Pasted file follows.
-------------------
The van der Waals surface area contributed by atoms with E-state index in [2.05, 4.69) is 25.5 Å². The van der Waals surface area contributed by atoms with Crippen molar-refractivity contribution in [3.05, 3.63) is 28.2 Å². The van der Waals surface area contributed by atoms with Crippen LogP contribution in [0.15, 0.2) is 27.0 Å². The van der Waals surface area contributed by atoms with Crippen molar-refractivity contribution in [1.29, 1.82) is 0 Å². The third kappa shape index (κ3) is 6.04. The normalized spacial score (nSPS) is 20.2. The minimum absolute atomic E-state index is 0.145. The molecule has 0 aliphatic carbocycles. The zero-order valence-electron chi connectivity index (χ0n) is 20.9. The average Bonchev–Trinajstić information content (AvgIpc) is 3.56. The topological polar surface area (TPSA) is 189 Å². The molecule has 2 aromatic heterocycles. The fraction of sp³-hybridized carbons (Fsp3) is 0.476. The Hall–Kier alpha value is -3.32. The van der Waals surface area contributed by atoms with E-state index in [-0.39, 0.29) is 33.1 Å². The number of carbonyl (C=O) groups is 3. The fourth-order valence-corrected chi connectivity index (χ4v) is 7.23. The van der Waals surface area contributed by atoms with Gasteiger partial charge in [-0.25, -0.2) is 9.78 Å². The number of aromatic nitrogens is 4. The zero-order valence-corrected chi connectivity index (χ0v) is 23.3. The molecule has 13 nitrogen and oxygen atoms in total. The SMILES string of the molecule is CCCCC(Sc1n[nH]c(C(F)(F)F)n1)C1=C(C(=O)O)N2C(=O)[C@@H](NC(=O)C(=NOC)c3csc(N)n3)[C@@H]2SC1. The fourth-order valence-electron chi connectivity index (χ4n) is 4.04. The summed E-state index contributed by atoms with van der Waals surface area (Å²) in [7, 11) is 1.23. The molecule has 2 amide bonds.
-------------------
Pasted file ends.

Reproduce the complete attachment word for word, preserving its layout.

The van der Waals surface area contributed by atoms with E-state index in [2.05, 4.69) is 25.5 Å². The van der Waals surface area contributed by atoms with Crippen molar-refractivity contribution in [3.05, 3.63) is 28.2 Å². The van der Waals surface area contributed by atoms with Crippen LogP contribution in [0.15, 0.2) is 27.0 Å². The van der Waals surface area contributed by atoms with Crippen molar-refractivity contribution in [1.29, 1.82) is 0 Å². The third kappa shape index (κ3) is 6.04. The normalized spacial score (nSPS) is 20.2. The minimum absolute atomic E-state index is 0.145. The molecule has 0 aliphatic carbocycles. The zero-order valence-electron chi connectivity index (χ0n) is 20.9. The average Bonchev–Trinajstić information content (AvgIpc) is 3.56. The topological polar surface area (TPSA) is 189 Å². The molecule has 2 aromatic heterocycles. The fraction of sp³-hybridized carbons (Fsp3) is 0.476. The Hall–Kier alpha value is -3.32. The van der Waals surface area contributed by atoms with E-state index in [-0.39, 0.29) is 33.1 Å². The number of carbonyl (C=O) groups is 3. The fourth-order valence-corrected chi connectivity index (χ4v) is 7.23. The van der Waals surface area contributed by atoms with Gasteiger partial charge in [-0.25, -0.2) is 9.78 Å². The number of aromatic nitrogens is 4. The zero-order valence-corrected chi connectivity index (χ0v) is 23.3. The molecule has 13 nitrogen and oxygen atoms in total. The SMILES string of the molecule is CCCCC(Sc1n[nH]c(C(F)(F)F)n1)C1=C(C(=O)O)N2C(=O)[C@@H](NC(=O)C(=NOC)c3csc(N)n3)[C@@H]2SC1. The fourth-order valence-electron chi connectivity index (χ4n) is 4.04. The summed E-state index contributed by atoms with van der Waals surface area (Å²) in [7, 11) is 1.23. The molecule has 2 amide bonds.